Solar Converts Waste CO2 into Diesel
The group includes Sandia National Laboratories, Renewable Energy Institute International, Pacific Renewable Fuels, Pratt Whitney Rocketdyne, Quanta Services, Desert Research Institute and Clean Energy Systems. In addition, other partners have signed on to advance work on the first round of commercial plants. The team has received a first phase of funding.
The solar-reforming technology platform will be co-located next to industrial facilities that have waste CO2streams such as coal power plants, natural gas processing facilities, ethanol plants, cement production facilities and other stationary sources of CO2.
Total CO 2emissions in the United States have increased 17 percent from 1990 levels and, left unchecked, are expected to grow at about one percent annually. To address the challenge of climate change, the United States has set targets to reduce greenhouse gas emissions to 1990 levels by 2020.
“The alliance team members believe that the best way to accomplish CO2reduction goals is to commercialize platforms that will utilize CO2as a carbon feedstock for the production of valuable products, such as diesel fuel,” says Dennis Schuetzle, president of the Renewable Energy Institute.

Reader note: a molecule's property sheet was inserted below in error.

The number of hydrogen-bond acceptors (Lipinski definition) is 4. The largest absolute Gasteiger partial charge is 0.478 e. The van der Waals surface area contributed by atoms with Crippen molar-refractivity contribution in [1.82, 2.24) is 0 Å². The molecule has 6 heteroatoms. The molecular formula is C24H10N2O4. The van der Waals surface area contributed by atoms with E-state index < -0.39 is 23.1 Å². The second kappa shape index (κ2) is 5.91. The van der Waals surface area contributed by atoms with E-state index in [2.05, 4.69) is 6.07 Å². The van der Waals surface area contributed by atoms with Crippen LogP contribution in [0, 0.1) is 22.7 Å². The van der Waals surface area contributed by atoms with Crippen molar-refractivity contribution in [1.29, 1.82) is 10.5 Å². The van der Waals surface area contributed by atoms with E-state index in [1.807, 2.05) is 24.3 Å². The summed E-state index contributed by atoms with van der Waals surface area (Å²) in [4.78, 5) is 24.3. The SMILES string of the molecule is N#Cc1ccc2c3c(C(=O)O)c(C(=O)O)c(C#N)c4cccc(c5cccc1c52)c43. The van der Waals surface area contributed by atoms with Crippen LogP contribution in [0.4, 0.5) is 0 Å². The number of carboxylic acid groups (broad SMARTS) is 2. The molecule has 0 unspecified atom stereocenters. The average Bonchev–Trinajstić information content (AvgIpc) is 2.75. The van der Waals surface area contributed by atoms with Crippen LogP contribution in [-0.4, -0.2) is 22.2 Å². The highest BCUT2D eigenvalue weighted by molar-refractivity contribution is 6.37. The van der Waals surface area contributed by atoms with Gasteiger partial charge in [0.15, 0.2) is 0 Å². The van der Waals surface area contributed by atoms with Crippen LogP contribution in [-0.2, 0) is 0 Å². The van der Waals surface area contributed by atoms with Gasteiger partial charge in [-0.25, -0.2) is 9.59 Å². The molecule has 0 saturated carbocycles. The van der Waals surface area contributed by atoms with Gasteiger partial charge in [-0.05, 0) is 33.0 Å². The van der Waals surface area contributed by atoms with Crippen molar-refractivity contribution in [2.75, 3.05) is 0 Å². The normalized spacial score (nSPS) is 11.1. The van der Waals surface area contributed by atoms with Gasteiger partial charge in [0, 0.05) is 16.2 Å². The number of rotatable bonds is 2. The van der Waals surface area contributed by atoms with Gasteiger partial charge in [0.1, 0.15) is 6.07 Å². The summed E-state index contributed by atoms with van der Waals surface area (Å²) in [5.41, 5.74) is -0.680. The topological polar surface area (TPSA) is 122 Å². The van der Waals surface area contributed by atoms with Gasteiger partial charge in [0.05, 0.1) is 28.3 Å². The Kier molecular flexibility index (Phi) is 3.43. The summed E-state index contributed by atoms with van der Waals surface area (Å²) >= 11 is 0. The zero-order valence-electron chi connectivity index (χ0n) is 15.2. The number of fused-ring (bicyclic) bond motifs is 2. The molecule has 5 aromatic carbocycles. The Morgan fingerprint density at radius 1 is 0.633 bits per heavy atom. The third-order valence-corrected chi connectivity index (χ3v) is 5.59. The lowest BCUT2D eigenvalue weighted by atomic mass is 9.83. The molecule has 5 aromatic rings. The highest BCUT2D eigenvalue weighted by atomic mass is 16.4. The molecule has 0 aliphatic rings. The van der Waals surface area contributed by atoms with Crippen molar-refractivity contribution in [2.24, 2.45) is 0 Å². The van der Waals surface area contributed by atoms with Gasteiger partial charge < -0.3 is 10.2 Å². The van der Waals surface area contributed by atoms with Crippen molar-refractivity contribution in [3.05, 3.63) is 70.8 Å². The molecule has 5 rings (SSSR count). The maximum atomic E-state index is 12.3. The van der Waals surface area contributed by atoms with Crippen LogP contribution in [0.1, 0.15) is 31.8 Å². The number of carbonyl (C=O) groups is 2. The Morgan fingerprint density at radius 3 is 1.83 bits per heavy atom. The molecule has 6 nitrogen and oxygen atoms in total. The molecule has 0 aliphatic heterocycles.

Close to 60 billion gallons of diesel fuel are used in the United States every year, much of which is derived from imported oil. Domestic production of diesel fuel will help the United States improve energy security while utilizing waste carbon dioxide.
Currently, a solar reforming system is being demonstrated in Sacramento, Calif., and demonstrations will continue both at Sandia’s facilities in Albuquerque, N.M., and at a power plant site in Bakersfield, Calif. Planning for the first round of commercial plants is under way at several U.S. locations, and deployment of the first commercial plants could begin in 2013.